Yesterday a report by The Equalities and Human Rights Commission’s (EHRC) cleared the BBC of unlawful pay discrimination against women. Here, Lara Kennedy, a solicitor in the employment team, discusses why this set back in the BBC equal pay case shouldn’t crush the spirits of the women fighting for equal pay.
We are one week away from Equal Pay Day – that date on which women in full time work, on average, stop earning compared to their male colleagues.
Being so close to the day when women effectively start working for free for the rest of the year makes yesterday’s news even more of a blow.
Time and time again, women who are fighting for equal pay find they are being silenced even when all the evidence supports their cause.
The EHRC’s report is no exception.
Their investigation took 18 months but, out of hundreds of complaints brought against the BBC, it focused on just 10.
With findings based on such a small pool of cases, its unsurprising that women working at the BBC who have fought tirelessly for their rights find the report does not accurately reflect their lived experiences.
The Commission has said it was unable to investigate beyond a handful of cases due to funding restraints, but justifying the report doesn’t lessen the disappointment, and by cherry picking case studies we don’t see the full picture.
Many women have successfully challenged unequal pay at the BBC which suggests a systemic problem with pay discrimination at the organisation, so for this report to find otherwise is baffling.
It just goes to show that we’re a long way off abolishing the pay inequalities that exist across our society.
Working at the BBC might seem worlds apart from working in retail, but when it comes to equal pay it all boils down to the same thing – women want fair pay.
And while it was the names of high-profile journalists such as Carrie Gracie, Sarah Montague and Samira Ahmed that brought BBC pay discrimination to the general public’s attention, it was also backroom staff who found themselves underpaid when compared with their male colleagues.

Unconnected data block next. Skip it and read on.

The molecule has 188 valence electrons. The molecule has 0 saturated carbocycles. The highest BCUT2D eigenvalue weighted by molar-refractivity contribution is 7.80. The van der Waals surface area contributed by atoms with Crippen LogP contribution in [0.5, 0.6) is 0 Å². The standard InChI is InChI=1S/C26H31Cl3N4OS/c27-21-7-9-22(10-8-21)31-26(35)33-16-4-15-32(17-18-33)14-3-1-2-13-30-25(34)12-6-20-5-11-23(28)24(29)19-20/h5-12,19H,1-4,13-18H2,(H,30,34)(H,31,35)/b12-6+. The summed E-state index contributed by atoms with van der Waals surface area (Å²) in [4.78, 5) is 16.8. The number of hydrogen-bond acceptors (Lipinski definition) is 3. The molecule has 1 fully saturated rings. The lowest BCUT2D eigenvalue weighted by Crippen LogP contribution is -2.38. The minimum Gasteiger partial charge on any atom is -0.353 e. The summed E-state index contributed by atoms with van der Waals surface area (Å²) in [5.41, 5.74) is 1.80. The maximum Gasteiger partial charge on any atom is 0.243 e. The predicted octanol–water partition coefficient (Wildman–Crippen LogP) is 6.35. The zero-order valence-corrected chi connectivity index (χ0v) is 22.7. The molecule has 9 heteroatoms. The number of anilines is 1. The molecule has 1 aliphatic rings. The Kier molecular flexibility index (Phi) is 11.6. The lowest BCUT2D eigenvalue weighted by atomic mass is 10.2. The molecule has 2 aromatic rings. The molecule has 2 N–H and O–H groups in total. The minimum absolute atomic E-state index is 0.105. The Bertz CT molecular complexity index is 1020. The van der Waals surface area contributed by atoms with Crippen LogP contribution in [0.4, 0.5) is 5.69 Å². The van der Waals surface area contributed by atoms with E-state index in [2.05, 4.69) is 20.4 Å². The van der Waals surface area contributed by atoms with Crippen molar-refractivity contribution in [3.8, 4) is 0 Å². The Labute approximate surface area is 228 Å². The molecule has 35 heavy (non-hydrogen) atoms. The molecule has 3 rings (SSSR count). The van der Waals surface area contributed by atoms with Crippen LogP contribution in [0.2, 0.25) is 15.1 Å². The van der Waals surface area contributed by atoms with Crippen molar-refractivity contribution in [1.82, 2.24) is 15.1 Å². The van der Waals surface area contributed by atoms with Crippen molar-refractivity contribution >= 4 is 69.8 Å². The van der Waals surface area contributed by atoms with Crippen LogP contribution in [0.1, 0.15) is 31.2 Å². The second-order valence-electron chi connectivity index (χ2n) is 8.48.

It’s understandable that some women seeing today’s headlines, and indeed those working at the BBC, would feel disheartened.
But this report should not put people off enforcing their employment rights, it should only serve to illustrate why it’s so important to carry on fighting for equal pay.
The fact remains that Equal Pay legislation makes it unlawful to pay a woman less than a man for equal work.
Which is why we can’t let this set back deter women from making an equal pay claim if they think they have one. Instead, we need make the process easier, so women have the confidence to stand up for their rights.
One of the ways we can do this is by bringing an end to the secrecy that surrounds pay. All too often a lack of transparency prevents women from knowing when there is an equal pay issue; resulting in pay inequalities going unnoticed as was the case at the BBC.
This is why Leigh Day assisted the Fawcett Society in drafting the Equal Pay Bill. We strongly believe women have a ‘right to know’ what their male colleagues are paid.
We’re determined to keep supporting women in their equal pay claims and to help improve the laws that surround it, because the more voices we add to the cause, the louder we are and the harder it becomes for pay discrimination to be ignored.
Equal Pay Now are bringing a claim on behalf of thousands of supermarket and high street store workers who believe they should be paid the same as those who work in the distribution centres. To find out more about the claims and how you can join, visit here…Posted on